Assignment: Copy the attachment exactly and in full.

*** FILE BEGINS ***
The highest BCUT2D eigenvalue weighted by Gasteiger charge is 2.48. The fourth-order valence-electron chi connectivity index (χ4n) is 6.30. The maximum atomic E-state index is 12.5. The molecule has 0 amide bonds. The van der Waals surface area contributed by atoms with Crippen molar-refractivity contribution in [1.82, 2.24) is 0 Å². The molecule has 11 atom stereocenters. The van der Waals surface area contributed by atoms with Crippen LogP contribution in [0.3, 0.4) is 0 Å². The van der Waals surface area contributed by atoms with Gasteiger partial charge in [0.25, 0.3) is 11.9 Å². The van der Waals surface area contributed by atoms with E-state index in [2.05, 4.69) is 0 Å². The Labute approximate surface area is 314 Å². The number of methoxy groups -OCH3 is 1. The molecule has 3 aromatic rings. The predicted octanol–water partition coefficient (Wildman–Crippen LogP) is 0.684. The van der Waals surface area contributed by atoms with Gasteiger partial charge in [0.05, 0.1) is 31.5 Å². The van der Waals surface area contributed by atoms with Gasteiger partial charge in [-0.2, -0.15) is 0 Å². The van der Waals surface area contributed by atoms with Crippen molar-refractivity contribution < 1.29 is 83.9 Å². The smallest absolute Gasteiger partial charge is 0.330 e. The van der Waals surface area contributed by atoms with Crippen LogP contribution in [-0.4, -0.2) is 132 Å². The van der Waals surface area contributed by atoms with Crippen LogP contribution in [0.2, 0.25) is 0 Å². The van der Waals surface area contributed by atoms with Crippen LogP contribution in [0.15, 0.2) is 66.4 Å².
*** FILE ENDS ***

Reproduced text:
The highest BCUT2D eigenvalue weighted by Gasteiger charge is 2.48. The fourth-order valence-electron chi connectivity index (χ4n) is 6.30. The maximum atomic E-state index is 12.5. The molecule has 0 amide bonds. The van der Waals surface area contributed by atoms with Crippen molar-refractivity contribution in [1.82, 2.24) is 0 Å². The molecule has 11 atom stereocenters. The van der Waals surface area contributed by atoms with Crippen LogP contribution in [0.3, 0.4) is 0 Å². The van der Waals surface area contributed by atoms with Gasteiger partial charge in [0.25, 0.3) is 11.9 Å². The van der Waals surface area contributed by atoms with E-state index in [2.05, 4.69) is 0 Å². The Labute approximate surface area is 314 Å². The number of methoxy groups -OCH3 is 1. The molecule has 3 aromatic rings. The predicted octanol–water partition coefficient (Wildman–Crippen LogP) is 0.684. The van der Waals surface area contributed by atoms with Gasteiger partial charge in [0.05, 0.1) is 31.5 Å². The van der Waals surface area contributed by atoms with Gasteiger partial charge in [-0.2, -0.15) is 0 Å². The van der Waals surface area contributed by atoms with Crippen molar-refractivity contribution < 1.29 is 83.9 Å². The smallest absolute Gasteiger partial charge is 0.330 e. The van der Waals surface area contributed by atoms with Crippen LogP contribution in [-0.4, -0.2) is 132 Å². The van der Waals surface area contributed by atoms with Crippen LogP contribution in [0.2, 0.25) is 0 Å². The van der Waals surface area contributed by atoms with Crippen LogP contribution in [0.15, 0.2) is 66.4 Å².